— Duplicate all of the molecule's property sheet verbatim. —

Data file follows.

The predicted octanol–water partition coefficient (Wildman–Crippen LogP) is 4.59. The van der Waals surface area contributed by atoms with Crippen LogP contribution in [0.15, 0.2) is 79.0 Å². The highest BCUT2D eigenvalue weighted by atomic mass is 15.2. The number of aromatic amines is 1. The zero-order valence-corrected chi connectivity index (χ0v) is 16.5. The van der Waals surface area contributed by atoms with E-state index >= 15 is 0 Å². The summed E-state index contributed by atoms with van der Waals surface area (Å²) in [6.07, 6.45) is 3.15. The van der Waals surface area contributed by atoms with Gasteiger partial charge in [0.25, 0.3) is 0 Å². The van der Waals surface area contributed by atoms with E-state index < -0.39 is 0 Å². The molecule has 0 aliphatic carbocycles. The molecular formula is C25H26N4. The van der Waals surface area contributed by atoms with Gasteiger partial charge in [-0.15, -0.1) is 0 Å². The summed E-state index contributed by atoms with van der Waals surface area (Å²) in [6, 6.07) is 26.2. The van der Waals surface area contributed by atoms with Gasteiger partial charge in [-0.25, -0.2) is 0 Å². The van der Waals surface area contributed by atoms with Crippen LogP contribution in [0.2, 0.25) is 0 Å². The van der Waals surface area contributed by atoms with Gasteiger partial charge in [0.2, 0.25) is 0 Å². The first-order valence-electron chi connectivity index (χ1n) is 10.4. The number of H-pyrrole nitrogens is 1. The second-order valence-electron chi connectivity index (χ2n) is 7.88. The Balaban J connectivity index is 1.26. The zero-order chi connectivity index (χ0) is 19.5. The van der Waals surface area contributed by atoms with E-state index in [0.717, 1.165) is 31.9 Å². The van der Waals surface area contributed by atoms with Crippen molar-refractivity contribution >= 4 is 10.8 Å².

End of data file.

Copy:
The predicted octanol–water partition coefficient (Wildman–Crippen LogP) is 4.59. The van der Waals surface area contributed by atoms with Crippen LogP contribution in [0.15, 0.2) is 79.0 Å². The highest BCUT2D eigenvalue weighted by atomic mass is 15.2. The number of aromatic amines is 1. The zero-order valence-corrected chi connectivity index (χ0v) is 16.5. The van der Waals surface area contributed by atoms with E-state index >= 15 is 0 Å². The summed E-state index contributed by atoms with van der Waals surface area (Å²) in [6.07, 6.45) is 3.15. The van der Waals surface area contributed by atoms with Gasteiger partial charge in [0.25, 0.3) is 0 Å². The van der Waals surface area contributed by atoms with E-state index < -0.39 is 0 Å². The molecule has 0 aliphatic carbocycles. The molecular formula is C25H26N4. The van der Waals surface area contributed by atoms with Gasteiger partial charge in [-0.15, -0.1) is 0 Å². The summed E-state index contributed by atoms with van der Waals surface area (Å²) in [6, 6.07) is 26.2. The van der Waals surface area contributed by atoms with Gasteiger partial charge in [-0.25, -0.2) is 0 Å². The van der Waals surface area contributed by atoms with Crippen LogP contribution in [0.2, 0.25) is 0 Å². The van der Waals surface area contributed by atoms with Gasteiger partial charge in [0.2, 0.25) is 0 Å². The first-order valence-electron chi connectivity index (χ1n) is 10.4. The number of H-pyrrole nitrogens is 1. The second-order valence-electron chi connectivity index (χ2n) is 7.88. The Balaban J connectivity index is 1.26. The zero-order chi connectivity index (χ0) is 19.5. The van der Waals surface area contributed by atoms with E-state index in [0.717, 1.165) is 31.9 Å². The van der Waals surface area contributed by atoms with Crippen molar-refractivity contribution >= 4 is 10.8 Å².